The song “Point” off Jalaya’s fourth EP of 2019, called Fast Food 2 is a pretty massive departure from the heartfelt realism and lyrical introspection of her 2017 release, “Dream Killas.”
Jalaya Hollis is a female MC, whose humble beginnings in Sacramento California inspired her to first begin making music. Now living in LA and signed to MaeDay Records, it appears that, happily, Jalaya’s situation has since improved. She claims to make music “based on [her] mood” and doesn’t affiliate herself with just one style classification within the genre. She says sometimes she’s conscious, sometimes she’s trap.
Jalaya Hollis first came into our view back in 2017, when Complex interviewed her for their Pigeons and Planes series. The article focused on her then new-release, “Dream Killas” which was made in a studio that had been built inside the youth shelter where she was primarily living at the time. The song was hailed for its honest bars and its harrowing introspection on the struggles of poverty and the hardships of street life. It was a bitter sweet, deeply felt gem, and I think everyone expected more of that to come out of Hollis. She enjoyed some remarkable trajectory during that time period, too. Just prior to her interview with Complex, she had the good fortune of knowing someone who knew someone who knew someone and was able to use that connection to land a spot in one of Chris Brown’s writing sessions, working on his song “Royalty.” Though her writing was ultimately passed on, just landing the opportunity gave her an instantaneous level-up in the industry.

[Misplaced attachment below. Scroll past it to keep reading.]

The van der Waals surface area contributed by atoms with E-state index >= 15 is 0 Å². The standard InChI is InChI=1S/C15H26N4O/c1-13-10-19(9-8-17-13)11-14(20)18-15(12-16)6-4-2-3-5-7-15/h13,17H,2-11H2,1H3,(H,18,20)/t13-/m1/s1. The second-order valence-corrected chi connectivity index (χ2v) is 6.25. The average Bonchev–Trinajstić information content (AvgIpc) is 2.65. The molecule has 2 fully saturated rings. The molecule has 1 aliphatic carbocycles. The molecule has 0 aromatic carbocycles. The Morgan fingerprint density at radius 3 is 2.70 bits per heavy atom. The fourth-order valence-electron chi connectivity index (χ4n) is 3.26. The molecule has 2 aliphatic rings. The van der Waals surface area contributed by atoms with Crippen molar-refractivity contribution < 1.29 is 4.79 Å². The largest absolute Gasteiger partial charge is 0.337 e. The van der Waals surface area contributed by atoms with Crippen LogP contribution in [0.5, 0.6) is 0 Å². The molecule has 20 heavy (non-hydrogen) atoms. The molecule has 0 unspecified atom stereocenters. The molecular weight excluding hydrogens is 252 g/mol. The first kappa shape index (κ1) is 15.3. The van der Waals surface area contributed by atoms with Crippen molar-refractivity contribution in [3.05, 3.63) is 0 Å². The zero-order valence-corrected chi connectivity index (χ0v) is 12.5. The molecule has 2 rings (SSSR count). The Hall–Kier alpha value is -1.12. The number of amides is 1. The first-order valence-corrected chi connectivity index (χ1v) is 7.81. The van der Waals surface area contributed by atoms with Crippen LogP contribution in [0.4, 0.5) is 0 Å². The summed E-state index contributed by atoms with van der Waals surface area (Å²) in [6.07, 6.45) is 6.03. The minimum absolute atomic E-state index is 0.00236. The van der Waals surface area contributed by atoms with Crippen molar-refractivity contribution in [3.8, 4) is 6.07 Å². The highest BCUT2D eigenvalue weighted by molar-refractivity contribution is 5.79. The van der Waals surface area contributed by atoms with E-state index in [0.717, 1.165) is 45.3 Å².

The song “Point” off Jalaya’s fourth EP of 2019, called Fast Food 2 is a pretty massive departure from the heartfelt realism and lyrical introspection of her 2017 release, “Dream Killas.” With lyrics all repeating the same central theme of what to do when faced with a “broke nigga,” it is either exactly what a broke woman wants to jam out with her friends to, or else it is exactly the kind of song you make when you’re not broke anymore, and don’t want to be weighed down with the financial dependency of a man who hasn’t been as successful as you are. Her vocals sit narrow and thin in the mix, like she just jumped on a pre-made mp3 and didn’t bother with a vocal chain afterwards. This sounds harsh, but the raw-vocal effect isn’t actually bad (she’s blessed with a naturally appealing voice), it’s just — very noticeable. Jalaya sounds a little like a modern MC Lyte, and a little like Cardi B in her early, early days. Also a bit like City Girls, who have the same narrow, top-sitting vocals and the at-home-recording sound. Her flow, periodically, adopts a dramatically upward-pitching lilt at the end of each bar on the rhyming word, allowing for a satisfying sense of repetition in her flow, but creating a little bit of distraction from the overall song. These problems either all come down to issues with production, or, if they were designed to be this way, then it all comes down to a matter of personal taste and artistic license.
The beat, by producer Yung Pear, is a very stripped down version of trap style beats, with an almost-TDE-like choral chant of “ooh”s and “ahh”s which have been tapped out in a pleasing repetition, then expertly chopped until they can support a good deal of the rhythmic movement for the song. Other than some lo-fi trap drums (which are minimal, in terms of a standard trap beat), there is very little else in the beat to comment on. It is without any other bells or whistles. Her song “Point” may just be a little overly to-the-point, and the understated vocals and minimalist instrumental may be over simplified simply because of the sheer volume of work she’s been turning out as of late (with four full-length EP’s released in 2019 alone). Even if she sticks to making this decidedly less-introspective style of song, she really just needs to spend a little more time polishing and finessing it. It would be far better for her to get a few songs sounding great, rather than a lot of songs sounding just good.
Because Jalaya, as an artist, isn’t just good — she shows all the hallmarks of an artist who can be truly great. Greatness does take time, but it’s definitely time worth taking. As for “Point,” it’s a fun song, but, I think with some finessing, Jalaya Hollis can do even better.